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What is carry trade?

Author: Martin Moni
Martin Moni
All publications of the author

Investors are always trying to come up with new and exotic means of making money, and carry trade is one of such innovative financial instruments. Basically, it involves borrowing money from a country with low interest rates and investing this borrowed money in a country with high interest rates. The currency from which money is borrowed is known as the funding currency, and it is usually the one with a lower interest rate.

The use of carry trade transactions has been around since the 1980s and was mostly used by investment banks and hedge funds because it required a lot of capital. This was because, in order to get a loan from a foreign country, the institution offering the loan had to conduct a very thorough screening of your finances to determine whether you were credit worthy. It would involve an analysis of your income, assets and your credit rating in your home country. Even then, they may have required that you make some kind of margin deposit to facilitate the loan, but this isn’t so anymore.

As soon as Forex companies noticed the increased demand for carry trades, they made it possible for retail traders and investors to participate through the use of leverage. The boom of the carry trade started at the turn of the 21st century in the year 2000 and quickly became very popular until the global recession of 2007 and 2008 hit, causing many investors to close out their positions. Since then, investors are gradually returning to the carry trade scene and it is among the most popular financial instruments by Forex traders.

How does this work?

Investors participating in carry trades identify counties with the lowest interest rates from where they can borrow the money and countries with high interest rates to invest the money in. For example, an investor notices that the interest rate in Japan is 0.00%, while the interest rate in South Africa is 7%, which means there’s a 7% difference in the interest rates of these countries.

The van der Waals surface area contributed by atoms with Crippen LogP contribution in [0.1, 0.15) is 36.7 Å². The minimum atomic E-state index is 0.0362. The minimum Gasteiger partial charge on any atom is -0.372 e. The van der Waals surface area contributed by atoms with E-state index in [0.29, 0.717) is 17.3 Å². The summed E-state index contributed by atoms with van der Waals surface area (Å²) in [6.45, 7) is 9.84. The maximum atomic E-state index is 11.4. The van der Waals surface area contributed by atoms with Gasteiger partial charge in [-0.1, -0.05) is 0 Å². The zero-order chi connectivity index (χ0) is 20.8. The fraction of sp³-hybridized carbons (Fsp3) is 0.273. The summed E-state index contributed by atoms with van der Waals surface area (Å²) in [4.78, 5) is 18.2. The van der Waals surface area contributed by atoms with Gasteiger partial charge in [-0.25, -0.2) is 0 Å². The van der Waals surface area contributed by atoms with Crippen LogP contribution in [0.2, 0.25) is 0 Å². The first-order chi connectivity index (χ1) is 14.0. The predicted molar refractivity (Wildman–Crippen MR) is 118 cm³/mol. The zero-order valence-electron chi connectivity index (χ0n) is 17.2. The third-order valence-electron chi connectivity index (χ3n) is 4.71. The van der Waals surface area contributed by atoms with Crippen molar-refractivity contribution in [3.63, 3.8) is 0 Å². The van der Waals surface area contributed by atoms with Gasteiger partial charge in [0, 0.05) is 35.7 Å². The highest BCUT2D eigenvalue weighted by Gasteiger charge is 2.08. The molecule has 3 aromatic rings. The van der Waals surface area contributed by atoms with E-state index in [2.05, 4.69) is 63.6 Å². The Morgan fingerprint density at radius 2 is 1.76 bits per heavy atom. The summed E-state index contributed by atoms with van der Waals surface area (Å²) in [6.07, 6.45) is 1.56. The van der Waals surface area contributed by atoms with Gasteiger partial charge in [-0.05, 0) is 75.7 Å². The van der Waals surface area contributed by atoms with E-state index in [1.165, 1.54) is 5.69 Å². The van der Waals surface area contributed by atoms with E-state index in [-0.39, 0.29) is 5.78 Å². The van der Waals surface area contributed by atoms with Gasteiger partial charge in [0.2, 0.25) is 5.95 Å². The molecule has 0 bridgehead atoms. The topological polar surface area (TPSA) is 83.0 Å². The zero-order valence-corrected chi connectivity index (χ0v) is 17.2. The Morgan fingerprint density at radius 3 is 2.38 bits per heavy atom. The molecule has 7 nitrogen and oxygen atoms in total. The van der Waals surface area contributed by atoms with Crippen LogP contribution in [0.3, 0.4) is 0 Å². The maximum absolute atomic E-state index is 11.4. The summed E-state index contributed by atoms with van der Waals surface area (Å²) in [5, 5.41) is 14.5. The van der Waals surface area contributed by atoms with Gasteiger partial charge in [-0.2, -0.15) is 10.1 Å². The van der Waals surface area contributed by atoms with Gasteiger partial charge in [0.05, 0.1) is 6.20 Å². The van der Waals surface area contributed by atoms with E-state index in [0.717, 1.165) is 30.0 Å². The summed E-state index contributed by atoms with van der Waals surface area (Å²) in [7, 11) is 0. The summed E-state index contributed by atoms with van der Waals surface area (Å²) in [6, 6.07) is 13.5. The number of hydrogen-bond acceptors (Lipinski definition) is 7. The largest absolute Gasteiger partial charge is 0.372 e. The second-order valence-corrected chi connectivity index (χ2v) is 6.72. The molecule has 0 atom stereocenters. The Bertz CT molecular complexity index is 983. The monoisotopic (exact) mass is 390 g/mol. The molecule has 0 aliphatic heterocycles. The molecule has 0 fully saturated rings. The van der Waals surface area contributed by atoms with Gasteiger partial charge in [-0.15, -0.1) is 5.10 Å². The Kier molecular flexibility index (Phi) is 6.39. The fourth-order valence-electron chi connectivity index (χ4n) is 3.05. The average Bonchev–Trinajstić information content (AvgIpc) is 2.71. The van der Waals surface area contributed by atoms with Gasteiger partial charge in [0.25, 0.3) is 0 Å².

With this knowledge, the investor chooses to borrow money from a Japanese bank that lends at the country’s 0.00% interest rate, most likely a loan. This investor then uses the loan to buy an asset in another country with high interest rates, such as the South African rate of 7%.

Let’s assume that the investor borrows 1 million Japanese Yen, and the current exchange rate for ZAR/JPY is approximately 8.5. The 1 million in Japanese Yen can then be converted to 117,504.52 SA Rand, which can be used to purchase, say, South African bonds at an annual dividend of 7%. At the end of the year, the investment would have grown to 125,729.83 SA Rand, providing a profit of 8225.31 SA Rand.

If the investor chose to sell his South African bond after the year, he could convert the 125,729.83 Rand into Japanese Yen, making it 1,069,999.97 Yen, approximately 1.07 million Yen, a profit of 70,000 Yen in a year. Of course, this profit would be reduced by the various commissions and charges both in South Africa and Japan, but it’s still a reasonable profit. As you can see, the profit can be easily calculated by subtracting the interest rates at the beginning (7% - 0.00%) x ¥1,000,000 = ¥70,000

The above is the classic carry trade structure, but nowadays, the process has been streamlined with the introduction of brokers who make the transactions on your behalf. Plus, the brokers have included leverage into the carry trade transactions, making the profits extremely lucrative. Banks offering Forex trading will also offer carry trade services to their clients, and this has the added benefit of security as opposed to online Forex brokers who might be scamming you.

 

Imagine a small leverage as 10:1 in the above example; instead of the poultry ¥70,000 profit, it could have been ¥700,000, and the leverage can be as high as 200:1, so you can only imagine the potential benefits.

What to consider before making a carry trade

In order to make money out of a carry trade, the interest rate of the funding currency has to remain lower than the alternate interest rate. In the above example, we assumed that the interest rate in Japan remained at 0.00% and that of South Africa at 7% throughout the year. Instead, if the Bank of Japan, for some reason, chose to raise their interest rate to, say, 3%, then the profit would also reduce.

(7% - 3%) x ¥1,000,000 = ¥40,000.

It could even be worse when the interest rate of the funding currency becomes higher than the alternative currency, in which case the investor would lose money.